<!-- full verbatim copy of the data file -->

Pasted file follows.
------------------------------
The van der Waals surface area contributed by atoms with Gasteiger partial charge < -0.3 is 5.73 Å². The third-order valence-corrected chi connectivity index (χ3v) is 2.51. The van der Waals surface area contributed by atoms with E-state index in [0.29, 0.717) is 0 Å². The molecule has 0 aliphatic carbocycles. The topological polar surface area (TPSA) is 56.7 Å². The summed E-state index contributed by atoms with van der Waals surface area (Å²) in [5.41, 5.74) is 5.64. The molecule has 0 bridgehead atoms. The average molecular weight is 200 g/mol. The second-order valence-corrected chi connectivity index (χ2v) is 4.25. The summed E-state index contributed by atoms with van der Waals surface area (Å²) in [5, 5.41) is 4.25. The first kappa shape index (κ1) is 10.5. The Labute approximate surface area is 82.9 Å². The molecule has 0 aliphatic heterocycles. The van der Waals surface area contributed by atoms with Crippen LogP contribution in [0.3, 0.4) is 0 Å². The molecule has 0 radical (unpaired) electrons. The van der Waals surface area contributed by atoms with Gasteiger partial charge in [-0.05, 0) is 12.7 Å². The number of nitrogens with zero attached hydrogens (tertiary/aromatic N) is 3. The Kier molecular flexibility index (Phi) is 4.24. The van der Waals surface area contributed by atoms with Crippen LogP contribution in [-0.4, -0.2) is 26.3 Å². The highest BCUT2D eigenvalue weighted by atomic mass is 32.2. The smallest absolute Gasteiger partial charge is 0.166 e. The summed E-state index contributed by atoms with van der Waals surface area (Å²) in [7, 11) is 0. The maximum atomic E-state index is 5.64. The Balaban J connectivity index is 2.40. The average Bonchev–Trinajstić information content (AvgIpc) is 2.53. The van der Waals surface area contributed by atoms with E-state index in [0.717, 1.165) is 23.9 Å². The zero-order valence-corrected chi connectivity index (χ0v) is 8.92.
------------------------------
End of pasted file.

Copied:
The van der Waals surface area contributed by atoms with Gasteiger partial charge < -0.3 is 5.73 Å². The third-order valence-corrected chi connectivity index (χ3v) is 2.51. The van der Waals surface area contributed by atoms with E-state index in [0.29, 0.717) is 0 Å². The molecule has 0 aliphatic carbocycles. The topological polar surface area (TPSA) is 56.7 Å². The summed E-state index contributed by atoms with van der Waals surface area (Å²) in [5.41, 5.74) is 5.64. The molecule has 0 bridgehead atoms. The average molecular weight is 200 g/mol. The second-order valence-corrected chi connectivity index (χ2v) is 4.25. The summed E-state index contributed by atoms with van der Waals surface area (Å²) in [5, 5.41) is 4.25. The first kappa shape index (κ1) is 10.5. The Labute approximate surface area is 82.9 Å². The molecule has 0 aliphatic heterocycles. The van der Waals surface area contributed by atoms with Crippen LogP contribution in [0.3, 0.4) is 0 Å². The molecule has 0 radical (unpaired) electrons. The van der Waals surface area contributed by atoms with Gasteiger partial charge in [-0.05, 0) is 12.7 Å². The number of nitrogens with zero attached hydrogens (tertiary/aromatic N) is 3. The Kier molecular flexibility index (Phi) is 4.24. The van der Waals surface area contributed by atoms with Crippen LogP contribution in [-0.4, -0.2) is 26.3 Å². The highest BCUT2D eigenvalue weighted by atomic mass is 32.2. The smallest absolute Gasteiger partial charge is 0.166 e. The summed E-state index contributed by atoms with van der Waals surface area (Å²) in [7, 11) is 0. The maximum atomic E-state index is 5.64. The Balaban J connectivity index is 2.40. The average Bonchev–Trinajstić information content (AvgIpc) is 2.53. The van der Waals surface area contributed by atoms with E-state index in [0.717, 1.165) is 23.9 Å². The zero-order valence-corrected chi connectivity index (χ0v) is 8.92.